Supporting Peer Workers – the Need for Love


​Regardless of your struggles, you are not alone and there are people who understand and will help.


Left to right: Mardean Neuman, Rocker Brady, Twiin Thomas

In a breakout session at the First Nations Health & Wellness Summit, the room was full of raw, emotional energy. Twiin Thomas (they/them), a peer worker with the Tsleil-Waututh First Nation, cheerfully introduced themselves, working the crowd with jokes. They then proudly announced they had been clean for seven days. Thomas said their previous record was 156 days.

The packed room gave Twiin its full and earnest support. Without any stigma or shame, Twiin spoke about how despite everything in their life going well, they still felt tempted to “self-destruct" by using substances because they did not feel like they deserved all the good things that were happening in their life.

The other presenters in this breakout session included Mardean Neuman, Addictions and Mental Wellness Counsellor for the Tsleil-Waututh First Nation and Rocker Brady, a peer worker with St'át'imc Outreach Health Services. Peer workers like Twiin and Rocker provide support to others who are dealing with substance use issues, such as counselling and advice on how to navigate programs. They are also uniquely able to support and empathize with their clients, who are more likely to trust them, because they share lived and living experiences. In essence, they have “street cred."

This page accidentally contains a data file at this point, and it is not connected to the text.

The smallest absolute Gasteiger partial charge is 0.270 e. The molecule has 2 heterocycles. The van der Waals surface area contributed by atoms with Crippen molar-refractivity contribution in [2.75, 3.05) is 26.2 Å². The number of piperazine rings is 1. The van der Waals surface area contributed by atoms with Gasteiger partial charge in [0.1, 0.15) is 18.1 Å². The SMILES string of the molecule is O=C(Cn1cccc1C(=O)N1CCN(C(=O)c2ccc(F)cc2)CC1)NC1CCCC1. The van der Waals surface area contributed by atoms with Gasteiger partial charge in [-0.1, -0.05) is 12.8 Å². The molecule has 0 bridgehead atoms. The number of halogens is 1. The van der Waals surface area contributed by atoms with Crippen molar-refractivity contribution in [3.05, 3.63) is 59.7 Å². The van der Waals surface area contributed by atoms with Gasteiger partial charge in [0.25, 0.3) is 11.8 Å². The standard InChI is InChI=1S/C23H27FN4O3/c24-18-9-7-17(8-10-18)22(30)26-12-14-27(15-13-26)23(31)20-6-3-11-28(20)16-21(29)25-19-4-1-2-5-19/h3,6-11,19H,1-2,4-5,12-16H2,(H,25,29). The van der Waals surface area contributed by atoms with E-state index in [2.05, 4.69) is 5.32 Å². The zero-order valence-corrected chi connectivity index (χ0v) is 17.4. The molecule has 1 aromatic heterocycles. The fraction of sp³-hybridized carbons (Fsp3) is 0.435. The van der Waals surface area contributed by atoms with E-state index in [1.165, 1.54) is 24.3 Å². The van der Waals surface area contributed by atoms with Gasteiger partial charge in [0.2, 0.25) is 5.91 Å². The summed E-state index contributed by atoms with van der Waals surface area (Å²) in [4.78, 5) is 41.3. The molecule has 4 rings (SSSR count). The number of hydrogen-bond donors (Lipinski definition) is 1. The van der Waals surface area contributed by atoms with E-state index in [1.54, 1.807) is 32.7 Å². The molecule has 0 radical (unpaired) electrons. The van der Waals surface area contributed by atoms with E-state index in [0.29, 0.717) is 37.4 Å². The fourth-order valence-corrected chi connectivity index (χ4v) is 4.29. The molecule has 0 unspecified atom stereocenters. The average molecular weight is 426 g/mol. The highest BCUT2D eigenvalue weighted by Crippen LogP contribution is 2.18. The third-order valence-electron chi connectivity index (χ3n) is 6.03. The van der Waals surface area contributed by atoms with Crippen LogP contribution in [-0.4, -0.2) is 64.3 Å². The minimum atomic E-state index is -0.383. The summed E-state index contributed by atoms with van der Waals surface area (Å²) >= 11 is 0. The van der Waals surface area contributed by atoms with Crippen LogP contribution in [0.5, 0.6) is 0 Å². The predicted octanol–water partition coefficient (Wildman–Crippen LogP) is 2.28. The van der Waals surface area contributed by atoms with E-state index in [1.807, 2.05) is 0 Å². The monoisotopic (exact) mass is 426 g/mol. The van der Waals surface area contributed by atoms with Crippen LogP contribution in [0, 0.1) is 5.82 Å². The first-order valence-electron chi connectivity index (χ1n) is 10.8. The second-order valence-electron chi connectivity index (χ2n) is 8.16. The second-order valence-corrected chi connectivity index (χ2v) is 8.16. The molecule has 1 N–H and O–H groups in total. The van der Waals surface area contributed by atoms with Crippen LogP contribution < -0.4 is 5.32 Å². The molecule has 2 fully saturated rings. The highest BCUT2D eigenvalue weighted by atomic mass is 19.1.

After Twiin finished their introduction, it was Rocker's turn. He spoke about the racism and unstable home life he experienced while growing up. To numb the pain, he turned to using substances. He said he finally reached rock bottom when he nearly died from toxic drug poisoning, underneath a bridge and alone. Thomas said that for him, trauma was his “gateway drug."

When they decided it was time, both Twiin and Rocker were able to get the support they needed to begin their healing journey. Now that they are feeling healthier, they said they want to be guides for their peers, sharing their ups and downs in recovery.

Despite the challenges they face, they both wanted to share an important message for First Nations youth: that they are not alone and are supported and loved.

“I went into treatment thinking I was alone and I went through everything I went through, only to realize half the people in the recovery house went through what I went through," said Rocker. “Being in the audience and listening to others people's stories helps me relate to them and see if there are ways we can help each other."

That is also the sentiment the audience showed the two presenters as many stood and spoke of their own personal experiences with substance use or those of a loved one. A feeling of unconditional love, support and appreciation for their sharing was felt throughout the room.

The First Nations Health & Wellness Summit was a three-day event from April 4-6 to share knowledge and wisdom on community driven practices for wholistic wellness.

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